It appears that Maxis plans to reboot the SimCity franchise:
Enter SimCity. No really, just SimCity, like when you remake an old-school movie and crib the name unadorned — simple, straightforward, unambiguous. Only this isn’t a remake, it’s “a true rebirth of the franchise,” according to publisher EA and developer Maxis’ press release.
There’s obviously still going to be a drive to make it as accessible as possible, but EA and Maxis claim the reboot “brings the depth of simulation that has been the series hallmark for more than two decades and marries it with next generation accessibility and a robust multiplayer mode, giving players the power to change a world together.”
The emphasis this time appears to be on multiplayer, judging from the initial info-dump. Imagine building “a world that co-exists alongside friends,” in which the choices you make in your city have “long-lasting repercussions that will extend beyond [your] city limits.” You’ll be grappling with “real global challenges such as climate change, the search for renewable resources and natural disasters,” and have to choose “whether to compete or collaborate” with your fellow metropolitan masons.
“Everything you see in the world we sim,” writes EA/Maxis. “Sims in each city will have jobs or can lose them, buy homes, be prosperous or be an economic drain on the city. SimCity is the city builder in which every choice powers real change that affects the character of your city, the state of your region and fellow players within the entire SimCity world. Original fans and newcomers alike will relish the opportunity to build visually and functionally unique cities that take on the character of their choices.”
You can watch the SimCity 5 trailer at the link above.
I grew up playing a lot of SimCity, particularly SimCity 2000 (though I have played plenty of all the other versions). For my money, that version was a great blend of complexity and gameplay. I think the trick for SimCity in the future is rediscovering or updating this balance: making it fun but also making it realistic. To me, the real genius of SimCity was taking real-life situations that we all know (we all live somewhere) and making an interesting game out of it. Along the way, a player would learn some principles about city planning. At the very least, you would learn about different zones and how to connect basic infrastructure (electricity and roads/trains in the original, later including water/pipes and mass transit) to all of the zones. At a more complex level, you could create intricate arrangements of land uses, mixing in civic structures like schools, city hall, parks, stadiums, marinas, and other goodies while having to balance a city budget. All of this could give a player feelings of creativity and control.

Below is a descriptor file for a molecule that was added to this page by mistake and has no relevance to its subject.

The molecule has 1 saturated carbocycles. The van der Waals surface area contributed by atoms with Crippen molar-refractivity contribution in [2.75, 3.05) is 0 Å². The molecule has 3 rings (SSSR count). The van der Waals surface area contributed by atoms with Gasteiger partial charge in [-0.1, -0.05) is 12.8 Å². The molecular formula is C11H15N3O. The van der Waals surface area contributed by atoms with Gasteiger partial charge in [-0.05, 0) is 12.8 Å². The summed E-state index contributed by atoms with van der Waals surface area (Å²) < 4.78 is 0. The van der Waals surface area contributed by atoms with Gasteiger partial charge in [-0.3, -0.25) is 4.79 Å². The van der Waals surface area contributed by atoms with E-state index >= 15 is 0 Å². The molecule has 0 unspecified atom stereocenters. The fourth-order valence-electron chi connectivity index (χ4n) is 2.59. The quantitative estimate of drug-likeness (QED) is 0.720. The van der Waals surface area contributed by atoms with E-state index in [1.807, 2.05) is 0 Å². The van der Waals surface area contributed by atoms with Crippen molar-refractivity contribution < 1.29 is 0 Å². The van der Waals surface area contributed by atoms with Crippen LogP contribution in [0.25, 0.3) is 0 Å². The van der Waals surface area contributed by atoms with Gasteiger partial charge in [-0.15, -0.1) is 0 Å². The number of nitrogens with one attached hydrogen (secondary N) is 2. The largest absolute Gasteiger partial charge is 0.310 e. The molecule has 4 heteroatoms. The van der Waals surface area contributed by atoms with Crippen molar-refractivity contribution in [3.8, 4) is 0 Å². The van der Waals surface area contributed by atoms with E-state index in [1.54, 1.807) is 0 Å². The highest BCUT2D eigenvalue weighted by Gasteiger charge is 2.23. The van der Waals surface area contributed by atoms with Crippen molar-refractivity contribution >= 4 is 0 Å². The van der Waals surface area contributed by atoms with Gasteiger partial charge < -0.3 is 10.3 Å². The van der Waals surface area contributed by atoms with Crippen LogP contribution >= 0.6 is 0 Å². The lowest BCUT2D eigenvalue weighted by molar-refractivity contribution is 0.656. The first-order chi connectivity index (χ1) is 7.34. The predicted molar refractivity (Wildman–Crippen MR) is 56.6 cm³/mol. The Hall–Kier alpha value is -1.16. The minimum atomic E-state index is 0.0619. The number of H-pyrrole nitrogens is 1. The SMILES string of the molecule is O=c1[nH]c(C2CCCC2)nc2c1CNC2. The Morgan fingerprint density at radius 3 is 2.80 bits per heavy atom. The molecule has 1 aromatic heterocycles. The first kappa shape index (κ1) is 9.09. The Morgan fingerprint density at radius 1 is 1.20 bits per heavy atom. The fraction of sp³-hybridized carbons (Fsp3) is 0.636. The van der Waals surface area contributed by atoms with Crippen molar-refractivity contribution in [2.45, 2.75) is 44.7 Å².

I know that people today talk about the “Madden effect” for football fans. The idea here is that through playing a realistic football game, fans learned about the intricacies of the game in a way that they wouldn’t get by watching games on TV or watching highlights on the news or on SportsCenter. For example, Madden players know the difference between different zone schemes in the defensive secondary or different pass routes. Is there a similar effect from SimCity? Would players know the different between a vibrant city and a disjointed place? (This makes me wonder: how many SimCity players built a whole map of suburban sprawl? You could do this in the game but it wasn’t really the point and the maintenance costs, usually per road piece or square of pipes or losing water pressure if it is pumped too far, would make it costly. Were the makers trying to make a point?) Going even further, are SimCity players better civic and social actors after learning more about how the urban world is put together?